Chalks

I beat him by long chalks. Thoroughly. In allusion to the ancient custom of making merit marks with chalk, before lead pencils were so common.

Walk your chalks.
Get you gone. Lodgings wanted for the royal retinue used to be taken arbitrarily by the marshal and sergeant-chamberlain, the inhabitants were sent to the right about, and the houses selected were notified by a chalk mark. When Mary de Medicis, in 1638, came to England, Sieur de Labat was employed to mark “all sorts of houses commodious for her retinue in Colchester.” The same custom is referred to in the Life and Acts of Sir William Wallace, in Edinburgh. The phrase is “Walk, you're chalked,” corrupted into Walk your chalks.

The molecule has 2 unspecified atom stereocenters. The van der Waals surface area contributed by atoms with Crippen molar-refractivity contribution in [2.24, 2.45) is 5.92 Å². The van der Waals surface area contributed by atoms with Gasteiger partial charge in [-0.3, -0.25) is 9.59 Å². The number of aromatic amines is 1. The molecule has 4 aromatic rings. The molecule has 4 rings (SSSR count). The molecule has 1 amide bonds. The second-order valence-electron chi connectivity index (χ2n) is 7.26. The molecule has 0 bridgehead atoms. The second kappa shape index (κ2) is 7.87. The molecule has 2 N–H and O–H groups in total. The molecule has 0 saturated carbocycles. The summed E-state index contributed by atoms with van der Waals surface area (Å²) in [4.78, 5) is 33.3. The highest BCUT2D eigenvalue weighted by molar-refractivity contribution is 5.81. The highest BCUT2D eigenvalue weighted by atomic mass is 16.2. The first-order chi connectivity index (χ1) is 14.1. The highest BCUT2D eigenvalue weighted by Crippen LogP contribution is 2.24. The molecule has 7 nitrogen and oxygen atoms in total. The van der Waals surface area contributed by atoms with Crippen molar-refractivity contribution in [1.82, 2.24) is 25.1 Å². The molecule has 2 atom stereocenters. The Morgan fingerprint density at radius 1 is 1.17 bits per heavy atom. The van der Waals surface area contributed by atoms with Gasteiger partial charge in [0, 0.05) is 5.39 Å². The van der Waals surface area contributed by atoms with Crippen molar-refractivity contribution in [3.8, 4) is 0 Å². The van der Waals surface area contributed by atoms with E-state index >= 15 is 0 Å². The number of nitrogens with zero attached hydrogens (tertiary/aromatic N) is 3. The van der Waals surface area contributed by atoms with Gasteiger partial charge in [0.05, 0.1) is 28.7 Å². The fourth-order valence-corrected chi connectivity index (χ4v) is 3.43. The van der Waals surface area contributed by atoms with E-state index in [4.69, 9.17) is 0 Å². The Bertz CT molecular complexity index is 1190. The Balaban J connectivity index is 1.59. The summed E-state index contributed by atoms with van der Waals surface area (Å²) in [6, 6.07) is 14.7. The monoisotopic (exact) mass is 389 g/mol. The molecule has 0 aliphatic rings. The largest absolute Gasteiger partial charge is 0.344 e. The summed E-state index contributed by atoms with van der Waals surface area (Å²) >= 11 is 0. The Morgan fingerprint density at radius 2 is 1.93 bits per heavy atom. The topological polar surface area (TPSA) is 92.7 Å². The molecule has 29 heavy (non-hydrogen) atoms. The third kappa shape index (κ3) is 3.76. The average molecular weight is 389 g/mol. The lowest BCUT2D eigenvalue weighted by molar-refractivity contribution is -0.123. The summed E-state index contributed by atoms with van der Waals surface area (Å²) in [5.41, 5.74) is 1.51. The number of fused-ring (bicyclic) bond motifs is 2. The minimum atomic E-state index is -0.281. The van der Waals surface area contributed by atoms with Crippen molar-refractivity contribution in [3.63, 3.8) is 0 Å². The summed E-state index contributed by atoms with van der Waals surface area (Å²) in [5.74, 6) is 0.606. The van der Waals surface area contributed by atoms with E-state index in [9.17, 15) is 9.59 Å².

In Scotland, at one time, the landlord gave the tenant notice to quit by chalking the door.

“The prisoner has cut his stick, and walked his chalk, and is off to London.” —C. Kingsley.

Source: Dictionary of Phrase and Fable, E. Cobham Brewer, 1894
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